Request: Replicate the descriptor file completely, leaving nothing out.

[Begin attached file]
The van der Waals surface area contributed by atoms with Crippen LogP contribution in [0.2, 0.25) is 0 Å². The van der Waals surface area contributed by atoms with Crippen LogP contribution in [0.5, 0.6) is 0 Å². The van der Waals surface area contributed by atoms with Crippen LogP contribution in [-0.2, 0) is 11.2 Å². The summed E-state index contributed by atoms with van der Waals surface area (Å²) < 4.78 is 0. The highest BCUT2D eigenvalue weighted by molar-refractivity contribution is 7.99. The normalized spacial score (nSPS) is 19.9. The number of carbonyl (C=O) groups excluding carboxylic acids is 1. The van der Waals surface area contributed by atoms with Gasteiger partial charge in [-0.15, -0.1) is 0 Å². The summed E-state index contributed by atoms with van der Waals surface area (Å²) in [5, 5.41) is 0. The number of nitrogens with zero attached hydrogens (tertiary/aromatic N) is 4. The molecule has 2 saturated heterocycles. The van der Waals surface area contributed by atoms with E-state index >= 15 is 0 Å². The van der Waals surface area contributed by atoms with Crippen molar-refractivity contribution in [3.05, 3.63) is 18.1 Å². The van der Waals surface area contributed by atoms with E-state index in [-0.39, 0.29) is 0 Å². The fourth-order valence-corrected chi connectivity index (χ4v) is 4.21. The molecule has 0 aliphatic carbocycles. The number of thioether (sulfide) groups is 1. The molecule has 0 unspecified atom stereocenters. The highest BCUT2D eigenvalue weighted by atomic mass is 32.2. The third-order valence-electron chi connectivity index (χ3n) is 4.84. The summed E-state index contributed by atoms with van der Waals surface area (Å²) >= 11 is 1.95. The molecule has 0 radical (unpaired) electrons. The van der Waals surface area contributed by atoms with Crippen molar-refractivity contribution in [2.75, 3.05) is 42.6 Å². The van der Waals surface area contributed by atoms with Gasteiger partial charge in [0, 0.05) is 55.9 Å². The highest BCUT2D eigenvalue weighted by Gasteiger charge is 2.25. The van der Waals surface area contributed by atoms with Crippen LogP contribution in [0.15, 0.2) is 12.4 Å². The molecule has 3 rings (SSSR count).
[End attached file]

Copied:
The van der Waals surface area contributed by atoms with Crippen LogP contribution in [0.2, 0.25) is 0 Å². The van der Waals surface area contributed by atoms with Crippen LogP contribution in [0.5, 0.6) is 0 Å². The van der Waals surface area contributed by atoms with Crippen LogP contribution in [-0.2, 0) is 11.2 Å². The summed E-state index contributed by atoms with van der Waals surface area (Å²) < 4.78 is 0. The highest BCUT2D eigenvalue weighted by molar-refractivity contribution is 7.99. The normalized spacial score (nSPS) is 19.9. The number of carbonyl (C=O) groups excluding carboxylic acids is 1. The van der Waals surface area contributed by atoms with Gasteiger partial charge in [-0.15, -0.1) is 0 Å². The summed E-state index contributed by atoms with van der Waals surface area (Å²) in [5, 5.41) is 0. The number of nitrogens with zero attached hydrogens (tertiary/aromatic N) is 4. The molecule has 2 saturated heterocycles. The van der Waals surface area contributed by atoms with E-state index >= 15 is 0 Å². The van der Waals surface area contributed by atoms with Crippen molar-refractivity contribution in [3.05, 3.63) is 18.1 Å². The van der Waals surface area contributed by atoms with E-state index in [-0.39, 0.29) is 0 Å². The fourth-order valence-corrected chi connectivity index (χ4v) is 4.21. The molecule has 0 aliphatic carbocycles. The number of thioether (sulfide) groups is 1. The molecule has 0 unspecified atom stereocenters. The highest BCUT2D eigenvalue weighted by atomic mass is 32.2. The third-order valence-electron chi connectivity index (χ3n) is 4.84. The summed E-state index contributed by atoms with van der Waals surface area (Å²) >= 11 is 1.95. The molecule has 0 radical (unpaired) electrons. The van der Waals surface area contributed by atoms with Crippen molar-refractivity contribution in [2.75, 3.05) is 42.6 Å². The van der Waals surface area contributed by atoms with Gasteiger partial charge in [0, 0.05) is 55.9 Å². The highest BCUT2D eigenvalue weighted by Gasteiger charge is 2.25. The van der Waals surface area contributed by atoms with Crippen LogP contribution in [0.15, 0.2) is 12.4 Å². The molecule has 3 rings (SSSR count).